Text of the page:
We measured goal self-concordance by using Deci and Ryan’s (1987) scale. The statements such as “You choose this goal because somebody else wants you to or because the situation demands it” and “You pursue this goal because you would feel anxious, guilty, or ashamed if you didn’t” (external and introjected items represent controlled motivation, each of these checked adjectives was given a value of -1); “You pursue this goal because you really believe it’s an important goal to have” and “You pursue this goal because of the fun and enjoyment it provides you” (identified and intrinsic items represent autonomous motivation, each of these checked adjectives was given a value of +1). The values were then summed to calculate goal self-concordance. The Cronbach’s α for the measure of goal self-concordance was 0.86.
The 30-item Creative Personality Scale (Gough, 1979) of the Adjective Check List (ACL) (Gough and Heilbrun, 1965) was used to assess employees’ creativity-relevant personal characteristics. Employees were asked to “place a check mark next to each adjective that you think describes you.” Of the 30 adjectives, 18 describe highly creative people: capable, clever, confident, egotistical, humorous, informal, individualistic, insightful, intelligent, interests wide, inventive, original, reflective, resourceful, self-confident, sexy, snobbish, and unconventional. Each of these checked adjectives was given a value of +1. The remaining 12 adjectives describe less creative people: cautious, commonplace, conservative, conventional, dissatisfied, honest, interests narrow, mannerly, sincere, submissive, suspicious, and phony. Each of these checked adjectives was assigned a value of -1. The values were then summed to form a creative personality index. The Cronbach’s α for the measure of creative personality was 0.70.
Consistent with prior studies, we used supervisor ratings to assess employees’ creative performance (Zhou, 1998; Zhou and George, 2001). Using 13 items each supervisor rated how often their subordinates displayed creative behavior in the workplace on a 5-point scale ranging from never to always. A sample item taken from the scale reads “Seeks out new technologies, processes, techniques and/or product ideas.” The Cronbach’s α for the measure of creative performance was 0.75.
Consistent with previous creativity research (e.g., Zhou and George, 2001; Shalley et al., 2004), we controlled for demographic variables that have been found to be significantly related to creativity: age, gender, job tenure, and education.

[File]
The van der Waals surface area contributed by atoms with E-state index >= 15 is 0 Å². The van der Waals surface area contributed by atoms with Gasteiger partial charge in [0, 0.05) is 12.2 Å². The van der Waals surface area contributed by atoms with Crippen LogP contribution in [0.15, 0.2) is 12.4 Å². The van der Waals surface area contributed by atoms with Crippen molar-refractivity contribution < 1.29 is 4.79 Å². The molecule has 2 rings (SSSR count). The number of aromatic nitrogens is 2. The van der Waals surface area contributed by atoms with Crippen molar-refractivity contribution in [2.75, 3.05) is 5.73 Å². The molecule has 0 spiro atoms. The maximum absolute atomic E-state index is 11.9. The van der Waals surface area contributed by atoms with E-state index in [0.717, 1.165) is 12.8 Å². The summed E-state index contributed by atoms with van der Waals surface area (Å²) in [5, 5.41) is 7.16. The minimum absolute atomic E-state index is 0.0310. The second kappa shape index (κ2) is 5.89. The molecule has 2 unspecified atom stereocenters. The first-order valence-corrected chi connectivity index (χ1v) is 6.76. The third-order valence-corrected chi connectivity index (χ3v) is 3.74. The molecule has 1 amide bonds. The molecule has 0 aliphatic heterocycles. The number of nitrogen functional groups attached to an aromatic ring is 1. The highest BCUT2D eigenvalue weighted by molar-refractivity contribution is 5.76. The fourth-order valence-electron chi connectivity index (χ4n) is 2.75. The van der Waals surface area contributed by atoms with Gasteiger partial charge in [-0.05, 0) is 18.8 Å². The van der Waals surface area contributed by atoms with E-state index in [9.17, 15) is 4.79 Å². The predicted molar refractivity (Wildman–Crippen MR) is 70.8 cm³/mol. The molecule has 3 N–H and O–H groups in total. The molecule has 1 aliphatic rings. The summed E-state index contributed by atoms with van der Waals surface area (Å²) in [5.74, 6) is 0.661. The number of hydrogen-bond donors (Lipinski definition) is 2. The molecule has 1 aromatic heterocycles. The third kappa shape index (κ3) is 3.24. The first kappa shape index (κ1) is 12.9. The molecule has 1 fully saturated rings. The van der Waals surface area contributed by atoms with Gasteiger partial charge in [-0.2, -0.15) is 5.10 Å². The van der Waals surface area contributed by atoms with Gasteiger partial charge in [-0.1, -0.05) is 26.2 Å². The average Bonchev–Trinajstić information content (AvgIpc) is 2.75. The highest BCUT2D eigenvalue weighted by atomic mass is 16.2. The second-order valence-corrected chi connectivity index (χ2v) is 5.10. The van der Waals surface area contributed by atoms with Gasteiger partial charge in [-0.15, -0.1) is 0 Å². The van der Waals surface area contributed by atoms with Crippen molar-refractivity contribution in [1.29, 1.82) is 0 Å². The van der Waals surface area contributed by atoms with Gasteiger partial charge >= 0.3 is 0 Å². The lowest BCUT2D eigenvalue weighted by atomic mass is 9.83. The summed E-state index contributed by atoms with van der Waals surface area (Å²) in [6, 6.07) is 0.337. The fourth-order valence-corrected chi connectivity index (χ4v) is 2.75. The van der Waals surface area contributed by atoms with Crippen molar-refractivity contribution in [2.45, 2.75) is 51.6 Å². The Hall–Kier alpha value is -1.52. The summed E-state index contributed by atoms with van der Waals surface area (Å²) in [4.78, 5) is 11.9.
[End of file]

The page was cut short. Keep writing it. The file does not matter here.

To examine the convergent and discriminant validity of the key variables, we employed structural equation modeling to conduct the discrimination validity of confirmatory factor analysis (CFA) using AMOS 21.0. We assessed overall model fit by goodness-of-fit indices including the goodness fit index (GFI), normalized fit index (NFI), relative fit index (RFI), comparative fit index (CFI), incremental fit index (IFI), and root mean square error of approximation (RMSEA). A reasonable model fit is indicated when the CFI and IFI are above 0.90 and the RMSEA is below 0.08 (Hu and Bentler, 1998). According to Wang et al.’s (2005) method for testing the discrimination validity of the CFA, we compared a four-factor model (Model 1) with two three-factor models (Model 2 and Model 3), a two-factor model (Model 4), and a one-factor model (Model 5). In the four-factor model, we treated four constructs (supervisor feedback environment, goal self-concordance, creative personality, and creative performance) as four independent factors. In the first three-factor model (Model 2), we loaded supervisor feedback environment and creative performance items on one factor. In the second three-factor model (Model 3), we loaded goal self-concordance and creative personality items on one factor. In the two-factor model (Model 4), we loaded goal self-concordance, creative personality, and creative performance items on one factor. In the one-factor model (Model 5), we loaded all variables on one factor. The result shows that the four-factor model fits the data better than other nested models (see Table 1), indicating that the four variables show a good discriminant validity. In summary, the CFA results suggest that the respondents could distinguish clearly the constructs under study.
Table 2 presents the means, standard deviations, and correlations among the study variables. An inspection of the correlations reveals that the supervisor feedback environment (r = 0.37, p < 0.01) is positively related to self-concordance and also positively related to creative performance (r = 0.20, p < 0.01). The results also indicate that goal self-concordance is positively related to creative performance (r = 0.29, p < 0.01) and also positively related to creative personality (r = 0.31, p < 0.01). In addition, creative personality related positively to goal self-concordance (r = 0.31, p < 0.01) and creative performance (r = 0.17, p < 0.01). The results of correlation analysis generally supported the positive effects of supervisor feedback environment on creative performance.